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      December 15, 2017

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Are Auto Loans Through A Car Dealer A Good Idea?

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Are Auto Loans Through A Car Dealer A Good Idea?

The average cost to own a vehicle these days – including monthly payments, gas, insurance and maintenance – is over $10,000.

It is a hefty amount to put out each year, considering a vehicle is one of the worst investments a person can make. Unlike other investments, such as real estate, vehicles depreciate in value every year. From the minute you drive off the dealer’s lot, you’re vehicle already has lost about 10 percent of its value.

Knowing the facts and figures about owning a vehicle doesn’t stop people from having them. With public transportation in some areas lacking, vehicles are required to get around.

For most people in the market for a new or used vehicle, securing a loan to help finance the purchase price is necessary. While most auto dealers offer on-site financing as part of the convenience of doing business with them, it may not always be the best idea to opt for this kind of financing, as it usually is the most expensive option.

Auto dealers account for the source of nearly 80 percent of all new vehicle financing. But while auto dealers have a variety of financial institutions available with which to broker you the “best” deal, they also tend to add on hidden fees to earn a little extra money on the side for offering that convenience. Car dealers, by law, are permitted to tack on as much as 3 percent in fees to any loan it helps to secure for its clients. Many vehicle buyers are unaware this occurs, and assume the rate they are getting is based solely on what the financial institution offered the auto dealer.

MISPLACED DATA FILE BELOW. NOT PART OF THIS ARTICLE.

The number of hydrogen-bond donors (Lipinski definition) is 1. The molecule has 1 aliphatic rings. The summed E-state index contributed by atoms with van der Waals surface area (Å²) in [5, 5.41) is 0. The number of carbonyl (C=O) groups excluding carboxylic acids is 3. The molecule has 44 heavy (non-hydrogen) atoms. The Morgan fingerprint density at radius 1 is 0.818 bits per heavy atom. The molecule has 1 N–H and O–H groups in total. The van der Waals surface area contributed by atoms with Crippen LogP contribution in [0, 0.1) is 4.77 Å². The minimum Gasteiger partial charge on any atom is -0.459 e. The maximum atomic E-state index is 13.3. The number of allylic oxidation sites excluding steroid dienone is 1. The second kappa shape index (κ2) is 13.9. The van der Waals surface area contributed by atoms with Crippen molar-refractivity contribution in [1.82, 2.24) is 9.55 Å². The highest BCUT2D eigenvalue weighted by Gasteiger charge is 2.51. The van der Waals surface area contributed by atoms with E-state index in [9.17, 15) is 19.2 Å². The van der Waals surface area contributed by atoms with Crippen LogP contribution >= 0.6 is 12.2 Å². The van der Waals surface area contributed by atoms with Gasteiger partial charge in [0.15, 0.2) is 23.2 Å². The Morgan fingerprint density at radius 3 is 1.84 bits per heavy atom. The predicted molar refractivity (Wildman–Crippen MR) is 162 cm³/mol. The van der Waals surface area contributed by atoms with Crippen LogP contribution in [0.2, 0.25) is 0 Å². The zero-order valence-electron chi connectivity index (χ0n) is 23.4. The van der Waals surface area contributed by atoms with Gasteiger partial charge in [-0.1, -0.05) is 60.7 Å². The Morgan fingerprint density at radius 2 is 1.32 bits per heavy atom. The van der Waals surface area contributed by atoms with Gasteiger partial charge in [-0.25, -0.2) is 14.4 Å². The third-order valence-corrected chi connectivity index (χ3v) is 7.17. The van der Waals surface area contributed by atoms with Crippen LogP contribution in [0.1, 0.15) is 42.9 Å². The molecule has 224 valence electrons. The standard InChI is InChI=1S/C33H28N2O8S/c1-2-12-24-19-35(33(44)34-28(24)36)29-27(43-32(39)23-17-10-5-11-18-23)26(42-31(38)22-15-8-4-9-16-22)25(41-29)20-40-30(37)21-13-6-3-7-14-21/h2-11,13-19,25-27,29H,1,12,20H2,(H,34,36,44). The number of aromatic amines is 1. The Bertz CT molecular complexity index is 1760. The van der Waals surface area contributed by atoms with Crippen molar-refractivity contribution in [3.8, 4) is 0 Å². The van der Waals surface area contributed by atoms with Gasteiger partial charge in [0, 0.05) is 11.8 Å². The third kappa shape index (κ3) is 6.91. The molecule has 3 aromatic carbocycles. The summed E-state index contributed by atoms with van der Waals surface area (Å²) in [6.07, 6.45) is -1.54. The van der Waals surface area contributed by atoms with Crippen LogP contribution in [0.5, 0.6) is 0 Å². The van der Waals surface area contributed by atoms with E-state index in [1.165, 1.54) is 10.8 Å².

Car dealers also are not subject to the same rules and regulations as other financial institutions when it comes to lending practices. In 2010, Pres. Barack Obama signed into law new legislation designed to protect consumers seeking loans from financial institutions. The law is intended to protect the consumer from unethical lending practices. However, it does not extend to car dealerships. Auto dealers also are exempt from other important consumer protection laws such as the Truth in Lending Act.

The Better Business Bureau reports that car dealerships are the most-reported industry for complaints it receives from consumers.

So are auto loans through a car dealer a good idea? The answer is a resounding no.

The best way to finance a vehicle is by securing a loan before you ever set foot on a dealer’s lot. One of the best places to start is with online auto loan companies. They usually have access to many bank car loan rates and can automatically compare these and deliver you the rock-bottom best auto loan deal. If you are a longtime member in good standing with your local financial institution, you may also visit them to see what kind of interest rate and maximum amount you are qualified to borrow.